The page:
I went to Nowhere yesterday to visit Donna, a friend with whom I used to work. Nowhere is located about 30 miles from where I live. It calls itself a city, though its central business district of about two square blocks is nowhere as large or built up as what most of us would expect from a city, and its population is nowhere as big as that of the school district where we worked. Though I have driven around many communities in this area, I had never driven to Nowhere on my own. (I once played navigator for another friend who did the driving, but despite the directions we received, Nowhere was nowhere to be found until after we had made several SOS calls.)
And speaking of the directions, they were very complete and theoretically should aid anyone arriving from Oregon, Idaho or Canada by car, bicycle, motorcycle or even on foot (there’s the back roads route). The only form of transportation omitted was airplane, which also could have gotten me there, since there is a small airport near Donna’s house. Each set of directions came with a short evaluative statement, such as, “This the long way.” My favorites were, “For the very brave,” and “For those who wish to earn a Purple Heart, posthumously.” I traveled there on the route designated, “For those who know the area, lack confidence in maneuvering through the hodgepodge of freeways, and don’t mind taking a slight detour on regular roads,” and returned home using the same set of directions, but this time on the hodgepodge of freeways. The trip was traumatic but uneventful, traumatic because I hate getting lost in the middle of Nowhere.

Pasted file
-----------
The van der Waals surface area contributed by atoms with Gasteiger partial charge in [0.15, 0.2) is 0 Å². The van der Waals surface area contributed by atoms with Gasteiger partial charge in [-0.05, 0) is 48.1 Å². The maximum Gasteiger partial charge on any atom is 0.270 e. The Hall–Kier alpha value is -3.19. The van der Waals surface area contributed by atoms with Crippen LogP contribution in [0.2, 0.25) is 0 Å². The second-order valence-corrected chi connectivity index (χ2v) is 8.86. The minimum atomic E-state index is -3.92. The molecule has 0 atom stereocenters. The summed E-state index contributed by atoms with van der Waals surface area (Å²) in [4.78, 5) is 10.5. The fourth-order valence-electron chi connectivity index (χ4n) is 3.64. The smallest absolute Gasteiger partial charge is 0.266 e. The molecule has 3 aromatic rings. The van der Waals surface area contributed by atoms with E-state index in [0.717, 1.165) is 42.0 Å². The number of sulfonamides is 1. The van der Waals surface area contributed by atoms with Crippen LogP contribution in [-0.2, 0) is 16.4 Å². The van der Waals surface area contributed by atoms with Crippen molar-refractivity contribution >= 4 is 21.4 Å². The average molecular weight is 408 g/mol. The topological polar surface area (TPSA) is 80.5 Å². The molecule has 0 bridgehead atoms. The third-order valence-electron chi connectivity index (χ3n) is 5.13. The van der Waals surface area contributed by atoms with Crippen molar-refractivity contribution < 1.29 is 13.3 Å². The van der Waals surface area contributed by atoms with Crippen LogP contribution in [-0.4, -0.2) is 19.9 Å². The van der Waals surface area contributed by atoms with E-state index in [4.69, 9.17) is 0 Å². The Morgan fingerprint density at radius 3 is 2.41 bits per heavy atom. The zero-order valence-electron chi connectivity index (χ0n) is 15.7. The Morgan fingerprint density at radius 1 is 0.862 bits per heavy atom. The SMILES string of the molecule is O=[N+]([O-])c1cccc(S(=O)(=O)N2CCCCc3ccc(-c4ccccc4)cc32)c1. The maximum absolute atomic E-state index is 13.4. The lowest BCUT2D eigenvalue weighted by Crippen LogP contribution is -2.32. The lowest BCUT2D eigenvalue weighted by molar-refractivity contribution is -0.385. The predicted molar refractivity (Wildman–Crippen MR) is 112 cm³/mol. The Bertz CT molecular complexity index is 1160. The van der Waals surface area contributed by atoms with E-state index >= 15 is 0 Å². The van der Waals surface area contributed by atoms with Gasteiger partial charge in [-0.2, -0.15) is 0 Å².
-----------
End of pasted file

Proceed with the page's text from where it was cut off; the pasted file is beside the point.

The purpose of my journey — here comes the embarrassing part — was to have Donna, who is a superb seamstress, help me make a few sock animals. Why, you ask, would someone without young children or grandkids stoop to making sock animals? It all started with a blog posting, which described the stresses of a then-Washington Post journalist named Brenna Maloney who was made editor of the financial section of the paper at the beginning of the financial meltdown and turned to creating sock animals in reaction to spending hours each day out trying to master such concepts as derivatives, credit default swaps, and hedge funds. She wrote a how-to book, “socks appeal,” with photos of the cutest little starfish, cats, lions, hedgehogs, penguins and other critters she had made. I was in the holiday spirit and had two weeks off from any responsibilities. What a fun project, I thought. They look so easy to make, I could make one of each, give them away, do whatever I felt like doing with them. Donna and I had a set an early date, but kept changing it until the holidays were past and my holiday spirit had gone the way of the dinosaur (which, by the way, was not one of the animals Maloney created.) Here are photos of the two “practice” animals we made — a snake and a penguin — “practice” meaning we used the socks with the most boring designs and made a lot of mistakes. I think I’ll keep trying though, especially given the number of socks I already purchased for this project. In my case practice will not make perfect, but I found out that hand sewing is kind of fun to do and maybe some day this exercise will prepare me for a bigger project, like a dinosaur… or even a sock monkey.